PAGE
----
Ok… so you have this great campaign. The agency has put an absolute gem of a commercial together for you. You’ve got a new brand and a full set of stationery. You’re ready to hit the streets… or are you?
Time and time again, I see this happening and, in a market where recruitment is harder than finding someone in Queensland that voted for John Howard, it’s high time that businesses begin to understand the importance of their staff in the process.
In today’s labour shortage, it’s imperative that businesses find new ways to maintain their staff. Money is a short term solution but puts the business at risk. A much smarter alternative is empowering them.
We find this to be the case, more so when a new campaign or branding process is undertaken. Too often the staff are the last to know what’s happening, and find out through a friend who says “Hey, love the new ad Jill!!” There’s a better way to do it!
In recent times, we have been asked to be more involved with many organisations’ personnel in a process where we explain what it is we are trying to do. Whether that be a re-branding process, a new TV commercial or even a marketing strategy, it doesn’t matter. The principal still applies. Empower your people and they will maximise the exercise – it’s a guarantee.
To give you an example, some years ago we created a very unusual campaign for a client. We suggested that they set aside a half day to bring all their personnel together, where we would present the new campaign and the rationale behind it. It also gave us the ability to offer suggestions on how to maximise the enquiry that the advert would receive. This never happened. So the inevitable happened… they didn’t embrace the campaign, and thus the campaign never reached the potential it could have.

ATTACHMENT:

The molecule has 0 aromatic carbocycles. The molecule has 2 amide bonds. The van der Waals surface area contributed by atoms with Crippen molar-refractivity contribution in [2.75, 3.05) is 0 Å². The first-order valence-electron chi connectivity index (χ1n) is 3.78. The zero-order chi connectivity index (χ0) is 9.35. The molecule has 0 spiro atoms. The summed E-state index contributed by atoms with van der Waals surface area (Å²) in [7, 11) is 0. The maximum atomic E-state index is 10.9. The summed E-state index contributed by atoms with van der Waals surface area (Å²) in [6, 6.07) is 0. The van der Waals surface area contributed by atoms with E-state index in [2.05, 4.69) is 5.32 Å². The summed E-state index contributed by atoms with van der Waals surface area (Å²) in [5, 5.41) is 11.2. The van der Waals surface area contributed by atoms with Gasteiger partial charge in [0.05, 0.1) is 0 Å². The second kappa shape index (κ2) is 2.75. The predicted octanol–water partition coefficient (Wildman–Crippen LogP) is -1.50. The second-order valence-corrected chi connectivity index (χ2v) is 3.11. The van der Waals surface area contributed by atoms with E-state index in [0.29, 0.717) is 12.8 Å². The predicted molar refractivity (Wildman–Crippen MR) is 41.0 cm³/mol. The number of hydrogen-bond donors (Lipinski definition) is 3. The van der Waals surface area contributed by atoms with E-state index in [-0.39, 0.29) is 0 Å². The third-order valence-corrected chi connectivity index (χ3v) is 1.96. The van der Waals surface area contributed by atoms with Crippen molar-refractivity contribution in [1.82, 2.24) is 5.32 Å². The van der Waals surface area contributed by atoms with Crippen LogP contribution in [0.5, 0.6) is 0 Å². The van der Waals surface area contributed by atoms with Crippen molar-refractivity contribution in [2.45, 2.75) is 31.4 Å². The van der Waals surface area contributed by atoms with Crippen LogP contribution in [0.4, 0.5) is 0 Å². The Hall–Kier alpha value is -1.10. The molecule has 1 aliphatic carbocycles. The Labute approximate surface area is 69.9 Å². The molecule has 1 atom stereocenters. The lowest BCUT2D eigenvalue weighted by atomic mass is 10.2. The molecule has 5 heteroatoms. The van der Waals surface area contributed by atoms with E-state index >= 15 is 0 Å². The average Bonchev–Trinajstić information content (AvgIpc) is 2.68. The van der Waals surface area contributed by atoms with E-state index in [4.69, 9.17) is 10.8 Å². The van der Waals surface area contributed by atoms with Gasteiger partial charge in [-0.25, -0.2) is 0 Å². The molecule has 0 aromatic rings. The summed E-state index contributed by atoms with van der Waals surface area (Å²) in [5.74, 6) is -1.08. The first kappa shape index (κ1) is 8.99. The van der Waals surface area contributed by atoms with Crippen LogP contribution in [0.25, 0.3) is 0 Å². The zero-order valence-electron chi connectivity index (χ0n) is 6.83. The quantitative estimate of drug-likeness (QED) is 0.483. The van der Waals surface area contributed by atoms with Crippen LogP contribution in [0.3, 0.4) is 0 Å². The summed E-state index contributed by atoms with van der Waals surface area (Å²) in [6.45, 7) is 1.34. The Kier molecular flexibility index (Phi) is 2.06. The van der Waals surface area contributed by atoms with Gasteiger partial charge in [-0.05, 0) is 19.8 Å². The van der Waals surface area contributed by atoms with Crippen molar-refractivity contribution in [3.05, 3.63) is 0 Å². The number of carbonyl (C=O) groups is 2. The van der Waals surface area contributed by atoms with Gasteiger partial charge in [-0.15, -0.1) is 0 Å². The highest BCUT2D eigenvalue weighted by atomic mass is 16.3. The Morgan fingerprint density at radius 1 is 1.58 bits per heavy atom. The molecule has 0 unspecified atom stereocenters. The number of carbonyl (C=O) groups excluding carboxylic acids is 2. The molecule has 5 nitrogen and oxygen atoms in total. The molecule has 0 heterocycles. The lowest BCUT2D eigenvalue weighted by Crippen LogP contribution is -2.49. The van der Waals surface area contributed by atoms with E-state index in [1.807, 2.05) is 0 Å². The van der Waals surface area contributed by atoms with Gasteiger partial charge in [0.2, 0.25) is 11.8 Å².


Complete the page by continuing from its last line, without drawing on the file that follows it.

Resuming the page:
On the other hand, another client of ours went the whole hog and dedicated an entire day to an explanation of the new strategy, a release of their new brand to their people, plus a presentation of newly branded uniforms, backpacks and business cards to each and every one of their staff, this was all before being released to the public arena. You couldn’t imagine the empowerment it delivered to those people on that day. They walked away and they felt part of the brand and part of the future of that organisation.
Marketing is not always about your end consumer or your clients. It’s often about your people. They’re your front line and if they don’t embrace the new direction; if they don’t maximise its effectiveness, then it’s simply a false launch and a cheap lunch!